Terms: Win | Units: 5 | UG Reqs: WAY-ED, WAY-SI
Instructors: Walters, A. (PI)

HISTORY 286D: Yours in Struggle: African Americans and Jews in the 20th Century U.S. (JEWISHST 286D)

This colloquium explores the history of African Americans and Jews in 20th century US beginning with Jewish immigration from Eastern Europe and the Great Migration to America's urban centers. It considers the geographical and economic tensions that developed between two minority groups living in close proximity; the appropriation of black culture; Jewish claims to whiteness and performance of blackness; intercommunal relations during the Civil Rights movement; the breakdown of the black-Jewish alliance in the late 1960s; and the lingering ramifications of this shift today.
Terms: Aut | Units: 5 | UG Reqs: WAY-ED, WAY-SI
Instructors: Walters, A. (PI)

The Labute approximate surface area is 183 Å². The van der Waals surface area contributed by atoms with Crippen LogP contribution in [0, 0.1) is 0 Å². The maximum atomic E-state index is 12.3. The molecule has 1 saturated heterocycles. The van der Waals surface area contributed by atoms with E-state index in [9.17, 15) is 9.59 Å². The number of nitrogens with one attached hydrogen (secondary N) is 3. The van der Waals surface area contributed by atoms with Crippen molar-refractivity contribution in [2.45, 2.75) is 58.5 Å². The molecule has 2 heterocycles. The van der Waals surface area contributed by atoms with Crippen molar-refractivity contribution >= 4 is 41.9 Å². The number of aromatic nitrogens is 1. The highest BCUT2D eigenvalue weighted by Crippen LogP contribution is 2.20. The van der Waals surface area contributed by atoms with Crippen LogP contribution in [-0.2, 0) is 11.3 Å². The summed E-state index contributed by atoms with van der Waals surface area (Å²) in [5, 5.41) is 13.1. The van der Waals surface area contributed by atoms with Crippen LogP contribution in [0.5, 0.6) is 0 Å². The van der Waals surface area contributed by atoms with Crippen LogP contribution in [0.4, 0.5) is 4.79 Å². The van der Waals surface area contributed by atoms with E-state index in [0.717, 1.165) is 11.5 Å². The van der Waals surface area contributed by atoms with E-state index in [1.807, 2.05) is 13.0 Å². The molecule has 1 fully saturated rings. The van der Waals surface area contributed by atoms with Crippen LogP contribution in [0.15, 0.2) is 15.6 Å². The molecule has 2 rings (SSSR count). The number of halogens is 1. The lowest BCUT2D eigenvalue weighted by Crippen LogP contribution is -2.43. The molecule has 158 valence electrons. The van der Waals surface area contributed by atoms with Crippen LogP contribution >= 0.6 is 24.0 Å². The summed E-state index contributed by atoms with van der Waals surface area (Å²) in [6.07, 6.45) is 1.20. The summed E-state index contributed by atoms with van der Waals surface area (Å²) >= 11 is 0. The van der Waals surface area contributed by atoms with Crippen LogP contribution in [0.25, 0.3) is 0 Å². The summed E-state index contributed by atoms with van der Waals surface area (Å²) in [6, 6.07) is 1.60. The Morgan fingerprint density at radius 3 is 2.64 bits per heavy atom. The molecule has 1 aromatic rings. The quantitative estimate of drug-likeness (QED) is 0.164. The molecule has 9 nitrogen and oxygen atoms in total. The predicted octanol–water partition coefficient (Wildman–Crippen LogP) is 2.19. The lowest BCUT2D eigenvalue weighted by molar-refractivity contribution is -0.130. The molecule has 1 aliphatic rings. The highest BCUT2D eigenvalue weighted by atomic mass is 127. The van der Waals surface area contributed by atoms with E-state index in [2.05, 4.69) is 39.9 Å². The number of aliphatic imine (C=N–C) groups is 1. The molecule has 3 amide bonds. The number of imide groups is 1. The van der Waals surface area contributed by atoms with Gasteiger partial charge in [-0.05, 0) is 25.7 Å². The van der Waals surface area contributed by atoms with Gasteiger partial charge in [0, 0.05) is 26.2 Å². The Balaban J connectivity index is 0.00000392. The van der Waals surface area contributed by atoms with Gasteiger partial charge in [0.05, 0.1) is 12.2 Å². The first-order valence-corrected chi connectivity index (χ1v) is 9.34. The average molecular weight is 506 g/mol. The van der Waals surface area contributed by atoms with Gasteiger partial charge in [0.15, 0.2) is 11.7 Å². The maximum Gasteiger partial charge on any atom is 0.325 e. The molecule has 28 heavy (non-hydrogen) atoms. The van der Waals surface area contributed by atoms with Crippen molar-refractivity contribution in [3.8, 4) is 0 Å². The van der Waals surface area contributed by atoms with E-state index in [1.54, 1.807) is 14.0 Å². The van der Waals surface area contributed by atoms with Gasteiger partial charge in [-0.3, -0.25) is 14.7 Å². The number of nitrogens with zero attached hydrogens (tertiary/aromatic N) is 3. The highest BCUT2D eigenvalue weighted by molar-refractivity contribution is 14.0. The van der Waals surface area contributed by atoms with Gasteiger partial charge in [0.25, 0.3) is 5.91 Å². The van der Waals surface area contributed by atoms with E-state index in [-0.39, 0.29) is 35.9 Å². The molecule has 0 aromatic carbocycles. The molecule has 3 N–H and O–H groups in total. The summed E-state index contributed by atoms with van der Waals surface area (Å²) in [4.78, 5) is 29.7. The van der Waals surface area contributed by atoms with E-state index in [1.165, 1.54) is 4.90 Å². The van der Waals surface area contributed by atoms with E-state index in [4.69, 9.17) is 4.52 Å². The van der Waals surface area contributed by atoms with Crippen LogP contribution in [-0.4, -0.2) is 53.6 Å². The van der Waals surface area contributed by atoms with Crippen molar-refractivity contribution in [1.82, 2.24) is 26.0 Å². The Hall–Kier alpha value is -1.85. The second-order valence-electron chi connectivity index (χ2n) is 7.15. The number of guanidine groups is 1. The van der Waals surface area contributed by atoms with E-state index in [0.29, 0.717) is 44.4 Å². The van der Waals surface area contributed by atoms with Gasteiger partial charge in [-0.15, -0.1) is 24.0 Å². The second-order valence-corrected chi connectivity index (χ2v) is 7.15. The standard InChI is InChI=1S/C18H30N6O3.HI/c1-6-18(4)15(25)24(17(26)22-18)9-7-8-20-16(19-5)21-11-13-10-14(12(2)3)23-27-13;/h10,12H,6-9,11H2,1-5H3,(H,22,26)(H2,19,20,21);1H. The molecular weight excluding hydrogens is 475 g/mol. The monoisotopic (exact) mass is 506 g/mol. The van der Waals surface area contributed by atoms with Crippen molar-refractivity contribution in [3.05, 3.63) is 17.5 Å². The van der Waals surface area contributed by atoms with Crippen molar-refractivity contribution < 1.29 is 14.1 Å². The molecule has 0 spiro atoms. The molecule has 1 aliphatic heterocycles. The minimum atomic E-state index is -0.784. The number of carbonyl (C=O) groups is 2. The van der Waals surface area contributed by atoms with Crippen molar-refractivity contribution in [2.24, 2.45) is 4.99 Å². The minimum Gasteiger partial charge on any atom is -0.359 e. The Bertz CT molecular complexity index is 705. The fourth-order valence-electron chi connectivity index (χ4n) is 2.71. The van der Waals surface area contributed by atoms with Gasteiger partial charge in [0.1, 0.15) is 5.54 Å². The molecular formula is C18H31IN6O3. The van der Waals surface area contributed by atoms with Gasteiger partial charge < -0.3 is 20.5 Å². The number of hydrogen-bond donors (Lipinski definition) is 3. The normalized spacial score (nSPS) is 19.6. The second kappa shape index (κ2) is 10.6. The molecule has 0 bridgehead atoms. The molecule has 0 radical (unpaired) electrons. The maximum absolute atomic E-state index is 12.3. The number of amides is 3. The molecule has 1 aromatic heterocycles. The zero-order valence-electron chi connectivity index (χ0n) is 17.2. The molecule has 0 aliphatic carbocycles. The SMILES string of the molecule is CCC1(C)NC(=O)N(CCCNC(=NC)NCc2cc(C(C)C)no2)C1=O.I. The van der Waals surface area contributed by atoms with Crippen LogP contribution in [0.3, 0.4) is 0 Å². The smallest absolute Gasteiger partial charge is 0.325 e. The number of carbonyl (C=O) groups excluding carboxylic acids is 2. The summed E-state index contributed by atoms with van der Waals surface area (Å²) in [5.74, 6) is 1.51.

HISTORY 291K: Korean History and Culture before 1900 (HISTORY 391K, KOREA 158, KOREA 258)

This course serves as an introduction to Korean culture, society, and history before the modern period. It begins with a discussion of early Korea and controversies over Korean origins; the bulk of the course will be devoted to the Chos'n period (1392-1910), that from the end of medieval Korea to the modern period. Topics to be covered include: Korean national and ethnic origins, the role of religious and intellectual traditions such as Buddhism and Confucianism, popular and indigenous religious practices, the traditional Korean family and social order, state and society during the Chos'n dynasty, vernacular prose literature, Korean's relations with its neighbors in East Asia, and changing conceptions of Korean identity.nThe course will be conducted through the reading and discussion of primary texts in English translation alongside scholarly research. As such, it will emphasize the interpretation of historical sources, which include personal letters, memoirs, and diaries, traditional more »